German authorities have arrested a man suspected of involvement in violence in Syria, an arrest that was triggered by the detention last week of a Syrian asylum-seeker who was suspected of planning to carry out an attack
BERLIN — German authorities on Wednesday arrested a man suspected of involvement in violence in Syria, a move triggered by the detention last week of a Syrian asylum-seeker who was suspected of planning an attack.
Police in the western city of Duisburg said the man was arrested in nearby Dinslaken, but gave no further details. North Rhine-Westphalia's state interior minister, Ralf Jaeger, said the arrest resulted from investigations following the asylum-seeker's detention, and that the man is suspected of involvement in crimes in Syria.
At this stage, "prosecutors are investigating several people in connection with possible acts of violence in Syria and possible vague attack plans here in Germany," he said.
Authorities said Tuesday that a 24-year-old Syrian asylum-seeker was arrested Friday in Mutterstadt, in a neighboring German state, after an unidentified witness provided information on possible plans for an attack.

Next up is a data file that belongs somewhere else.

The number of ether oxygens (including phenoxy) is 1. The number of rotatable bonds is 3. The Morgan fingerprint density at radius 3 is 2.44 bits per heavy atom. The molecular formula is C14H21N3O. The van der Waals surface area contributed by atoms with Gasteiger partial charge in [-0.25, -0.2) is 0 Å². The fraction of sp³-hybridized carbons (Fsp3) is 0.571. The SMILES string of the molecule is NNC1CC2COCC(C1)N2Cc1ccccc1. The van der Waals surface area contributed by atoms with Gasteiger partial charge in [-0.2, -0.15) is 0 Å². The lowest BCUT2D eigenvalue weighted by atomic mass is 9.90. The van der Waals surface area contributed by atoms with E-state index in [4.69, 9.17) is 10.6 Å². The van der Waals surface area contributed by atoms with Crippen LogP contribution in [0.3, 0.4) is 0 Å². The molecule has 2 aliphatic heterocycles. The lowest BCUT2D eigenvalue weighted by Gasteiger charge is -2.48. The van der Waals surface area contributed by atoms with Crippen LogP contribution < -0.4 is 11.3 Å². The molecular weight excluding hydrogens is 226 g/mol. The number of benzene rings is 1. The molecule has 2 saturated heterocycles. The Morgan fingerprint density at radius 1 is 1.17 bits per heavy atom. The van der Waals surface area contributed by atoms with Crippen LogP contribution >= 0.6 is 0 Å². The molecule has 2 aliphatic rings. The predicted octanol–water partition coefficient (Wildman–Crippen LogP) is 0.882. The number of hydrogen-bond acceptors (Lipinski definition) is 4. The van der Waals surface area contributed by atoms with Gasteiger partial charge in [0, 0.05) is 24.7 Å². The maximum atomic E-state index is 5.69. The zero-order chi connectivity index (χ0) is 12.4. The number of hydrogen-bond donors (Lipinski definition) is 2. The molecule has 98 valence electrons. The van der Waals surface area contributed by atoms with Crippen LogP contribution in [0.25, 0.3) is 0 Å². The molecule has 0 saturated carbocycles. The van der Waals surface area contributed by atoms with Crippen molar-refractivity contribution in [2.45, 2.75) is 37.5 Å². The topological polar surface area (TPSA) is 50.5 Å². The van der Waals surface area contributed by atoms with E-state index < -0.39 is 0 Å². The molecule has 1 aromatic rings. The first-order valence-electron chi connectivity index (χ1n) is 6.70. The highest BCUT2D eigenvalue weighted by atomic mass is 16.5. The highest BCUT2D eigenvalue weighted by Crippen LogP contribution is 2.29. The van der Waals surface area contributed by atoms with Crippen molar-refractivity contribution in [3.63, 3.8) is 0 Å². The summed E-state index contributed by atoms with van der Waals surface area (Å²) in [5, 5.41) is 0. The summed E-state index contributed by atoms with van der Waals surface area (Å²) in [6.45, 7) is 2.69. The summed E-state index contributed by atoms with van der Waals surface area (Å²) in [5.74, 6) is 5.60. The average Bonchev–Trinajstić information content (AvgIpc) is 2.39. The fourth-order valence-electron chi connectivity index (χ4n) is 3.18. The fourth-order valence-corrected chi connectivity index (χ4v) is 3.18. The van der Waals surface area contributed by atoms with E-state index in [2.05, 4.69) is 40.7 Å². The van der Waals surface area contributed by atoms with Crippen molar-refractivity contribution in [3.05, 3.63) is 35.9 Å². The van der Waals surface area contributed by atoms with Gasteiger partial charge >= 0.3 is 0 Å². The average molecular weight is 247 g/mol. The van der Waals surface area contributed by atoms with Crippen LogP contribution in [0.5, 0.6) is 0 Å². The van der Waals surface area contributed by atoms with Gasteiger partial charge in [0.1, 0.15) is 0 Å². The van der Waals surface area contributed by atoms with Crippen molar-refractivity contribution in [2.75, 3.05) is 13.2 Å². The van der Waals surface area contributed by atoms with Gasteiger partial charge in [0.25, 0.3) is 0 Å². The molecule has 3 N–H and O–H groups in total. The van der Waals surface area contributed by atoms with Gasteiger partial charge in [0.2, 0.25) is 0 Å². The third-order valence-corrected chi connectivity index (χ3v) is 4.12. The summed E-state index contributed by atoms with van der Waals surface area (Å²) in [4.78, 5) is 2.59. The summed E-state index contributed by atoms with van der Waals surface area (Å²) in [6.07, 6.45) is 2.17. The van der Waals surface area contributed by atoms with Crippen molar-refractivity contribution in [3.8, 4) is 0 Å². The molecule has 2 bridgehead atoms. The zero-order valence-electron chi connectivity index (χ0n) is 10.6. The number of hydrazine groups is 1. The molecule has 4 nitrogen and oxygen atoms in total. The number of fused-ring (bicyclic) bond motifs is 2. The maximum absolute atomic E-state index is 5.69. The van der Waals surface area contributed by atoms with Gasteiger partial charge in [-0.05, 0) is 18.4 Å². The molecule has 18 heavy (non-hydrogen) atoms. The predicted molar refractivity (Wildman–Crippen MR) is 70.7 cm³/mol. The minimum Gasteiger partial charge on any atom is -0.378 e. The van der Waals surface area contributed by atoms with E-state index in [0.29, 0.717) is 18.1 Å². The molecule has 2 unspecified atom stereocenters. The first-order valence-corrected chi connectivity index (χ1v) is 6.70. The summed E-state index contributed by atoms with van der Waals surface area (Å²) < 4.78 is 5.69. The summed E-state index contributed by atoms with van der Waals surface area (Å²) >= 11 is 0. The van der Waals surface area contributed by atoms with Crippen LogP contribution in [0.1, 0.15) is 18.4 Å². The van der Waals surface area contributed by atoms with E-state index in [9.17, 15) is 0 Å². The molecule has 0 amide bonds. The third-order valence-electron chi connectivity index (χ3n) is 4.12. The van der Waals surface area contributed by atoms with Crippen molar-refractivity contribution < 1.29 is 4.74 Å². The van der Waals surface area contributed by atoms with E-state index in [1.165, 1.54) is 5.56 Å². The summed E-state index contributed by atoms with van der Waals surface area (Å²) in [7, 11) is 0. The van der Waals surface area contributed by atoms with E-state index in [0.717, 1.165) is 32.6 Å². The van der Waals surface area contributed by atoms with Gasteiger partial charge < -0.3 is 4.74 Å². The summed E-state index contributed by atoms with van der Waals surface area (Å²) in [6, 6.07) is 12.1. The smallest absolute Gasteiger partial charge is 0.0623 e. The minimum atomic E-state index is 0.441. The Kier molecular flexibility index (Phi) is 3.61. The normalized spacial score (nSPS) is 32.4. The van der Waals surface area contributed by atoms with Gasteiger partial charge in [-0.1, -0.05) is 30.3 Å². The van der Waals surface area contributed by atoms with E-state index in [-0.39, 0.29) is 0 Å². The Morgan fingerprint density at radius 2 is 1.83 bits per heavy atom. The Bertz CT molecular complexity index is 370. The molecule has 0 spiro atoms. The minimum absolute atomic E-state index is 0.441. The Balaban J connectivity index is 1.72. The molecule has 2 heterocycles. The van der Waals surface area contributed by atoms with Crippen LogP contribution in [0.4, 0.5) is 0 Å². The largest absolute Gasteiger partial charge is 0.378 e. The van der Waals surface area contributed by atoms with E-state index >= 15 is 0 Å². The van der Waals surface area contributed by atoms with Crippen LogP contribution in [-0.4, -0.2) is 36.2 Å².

Initial reports suggested that he was suspected of being a member of the Islamic Sate group and that threats against a German league soccer match were involved. Jaeger told reporters that the arrest resulted from a "vague tip" from someone who thought he or she had "heard something."
He said investigations so far haven't produced evidence that the suspect was a high-ranking IS member, and show that there was no "concrete attack plan" against a soccer match.
Separately, German prosecutors carried out searches Wednesday linked to three suspected supporters of IS.
The federal prosecutor's office said that three people targeted are suspected of seeking members and supporters for IS since last year, news agency dpa reported. One of them also is believed to have given the group financial and logistical support.
No arrests were made.
Jaeger said searches were conducted at five locations, including Duisburg, Dortmund and Duesseldorf in his state. He said they were part of a long-running investigation.
Germany has been on edge since IS claimed responsibility for two attacks in the country last month in which multiple people were wounded and the assailants both killed.
In two other attacks last month that authorities have said were not linked to terrorism, an 18-year-old went on a rampage at a Munich mall, killing nine people and wounding dozens, and a man killed a woman with a knife in the southwestern city of Reutlingen before being captured by police.